Shipping Chaos Hits Brazil Coffee, Canadian Grains: Supply Lines
By Fabiana Batista
Getting food where it needs to be around the world is never easy, and it’s been made all the harder this year with the twin forces of pandemic disruptions and climate change.
Take the case of coffee exports from Brazil, the world’s biggest supplier. Shipments have declined since May because of ongoing logistical bottlenecks, according to Marcos Matos, general director at Brazil coffee exporter group CeCafe.
As lockdowns ease and economies rebound, there’s stronger competition for space on container vessels that ship goods around the world. That’s helped to send freight rates soaring, said Matos, who estimates that shipping coffee from Brazil to New Orleans now costs about $4,000 per container, up from a range of $1,500 to $2,000 before the pandemic.
Coffee suppliers who booked shipments at the earlier cheaper rates are now seeing their planned exports get canceled by shipowners, Matos said.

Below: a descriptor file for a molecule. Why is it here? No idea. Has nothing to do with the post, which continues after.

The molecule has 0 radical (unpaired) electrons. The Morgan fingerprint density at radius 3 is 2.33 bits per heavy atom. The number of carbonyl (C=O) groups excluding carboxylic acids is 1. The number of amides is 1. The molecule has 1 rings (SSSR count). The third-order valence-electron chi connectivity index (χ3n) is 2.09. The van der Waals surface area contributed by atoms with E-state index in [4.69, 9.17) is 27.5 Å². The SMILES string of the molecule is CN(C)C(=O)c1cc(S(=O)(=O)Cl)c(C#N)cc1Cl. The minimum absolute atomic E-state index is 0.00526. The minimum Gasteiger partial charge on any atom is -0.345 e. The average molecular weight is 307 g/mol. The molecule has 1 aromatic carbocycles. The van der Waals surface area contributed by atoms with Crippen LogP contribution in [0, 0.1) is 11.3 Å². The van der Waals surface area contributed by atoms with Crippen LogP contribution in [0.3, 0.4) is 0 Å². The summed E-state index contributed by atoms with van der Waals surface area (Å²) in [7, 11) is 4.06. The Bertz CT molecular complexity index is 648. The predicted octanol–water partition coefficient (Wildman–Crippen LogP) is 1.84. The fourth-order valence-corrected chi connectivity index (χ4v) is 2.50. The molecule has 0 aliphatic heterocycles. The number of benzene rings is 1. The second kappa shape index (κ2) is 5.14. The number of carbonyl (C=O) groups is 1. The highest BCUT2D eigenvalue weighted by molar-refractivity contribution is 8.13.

“And it has been very hard to find new bookings” he said.
Meanwhile, drought is drying up key waterways across South America, making it harder to haul crops.
Argentina’s Rosario Board of Trade said this week that the Parana River’s shallowness will increase logistics costs for traders and farmers by an estimated $315 million between March and August. Vessels traversing the river are being forced to lighten their loads because of low water levels. Some ships will then likely top up at sea ports, being forced to pay higher prices for the grain, while others could simply take the hit and sail to destination with fewer supplies.
And in Canada, blame wildfires for causing logistical headaches.
Thousands of rail cars loaded with grain are still idled in the Vancouver corridor after Western Canadian wildfires damaged two main lines.
Train movement resumed earlier this week on the Canadian Pacific Railway line near Lytton, British Columbia, following a June 30 wildfire that burned down the village and damaged the railway’s track. Canadian National Railway’s line sustained more significant damage to a bridge. The bulk of goods — from lumber to grains to crude oil — that are transported by rail for export move along these two lines to the country’s biggest port in Vancouver and south into the U.S.
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